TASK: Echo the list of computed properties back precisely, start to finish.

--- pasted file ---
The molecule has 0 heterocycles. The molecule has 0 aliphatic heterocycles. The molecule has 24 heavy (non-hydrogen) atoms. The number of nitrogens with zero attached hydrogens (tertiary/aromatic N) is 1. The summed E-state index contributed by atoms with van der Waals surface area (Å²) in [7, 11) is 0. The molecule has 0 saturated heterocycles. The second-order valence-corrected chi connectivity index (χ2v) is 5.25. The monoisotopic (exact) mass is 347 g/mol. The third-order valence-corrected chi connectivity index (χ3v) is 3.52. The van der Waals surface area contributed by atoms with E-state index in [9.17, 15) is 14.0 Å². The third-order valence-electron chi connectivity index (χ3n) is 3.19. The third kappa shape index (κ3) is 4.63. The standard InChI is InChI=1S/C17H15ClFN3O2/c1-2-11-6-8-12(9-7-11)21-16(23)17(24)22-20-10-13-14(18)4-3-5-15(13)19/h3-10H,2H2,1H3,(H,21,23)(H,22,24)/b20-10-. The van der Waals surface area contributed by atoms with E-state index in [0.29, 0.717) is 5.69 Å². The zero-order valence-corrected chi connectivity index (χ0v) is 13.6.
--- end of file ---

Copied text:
The molecule has 0 heterocycles. The molecule has 0 aliphatic heterocycles. The molecule has 24 heavy (non-hydrogen) atoms. The number of nitrogens with zero attached hydrogens (tertiary/aromatic N) is 1. The summed E-state index contributed by atoms with van der Waals surface area (Å²) in [7, 11) is 0. The molecule has 0 saturated heterocycles. The second-order valence-corrected chi connectivity index (χ2v) is 5.25. The monoisotopic (exact) mass is 347 g/mol. The third-order valence-corrected chi connectivity index (χ3v) is 3.52. The van der Waals surface area contributed by atoms with E-state index in [9.17, 15) is 14.0 Å². The third-order valence-electron chi connectivity index (χ3n) is 3.19. The third kappa shape index (κ3) is 4.63. The standard InChI is InChI=1S/C17H15ClFN3O2/c1-2-11-6-8-12(9-7-11)21-16(23)17(24)22-20-10-13-14(18)4-3-5-15(13)19/h3-10H,2H2,1H3,(H,21,23)(H,22,24)/b20-10-. The van der Waals surface area contributed by atoms with E-state index in [0.29, 0.717) is 5.69 Å². The zero-order valence-corrected chi connectivity index (χ0v) is 13.6.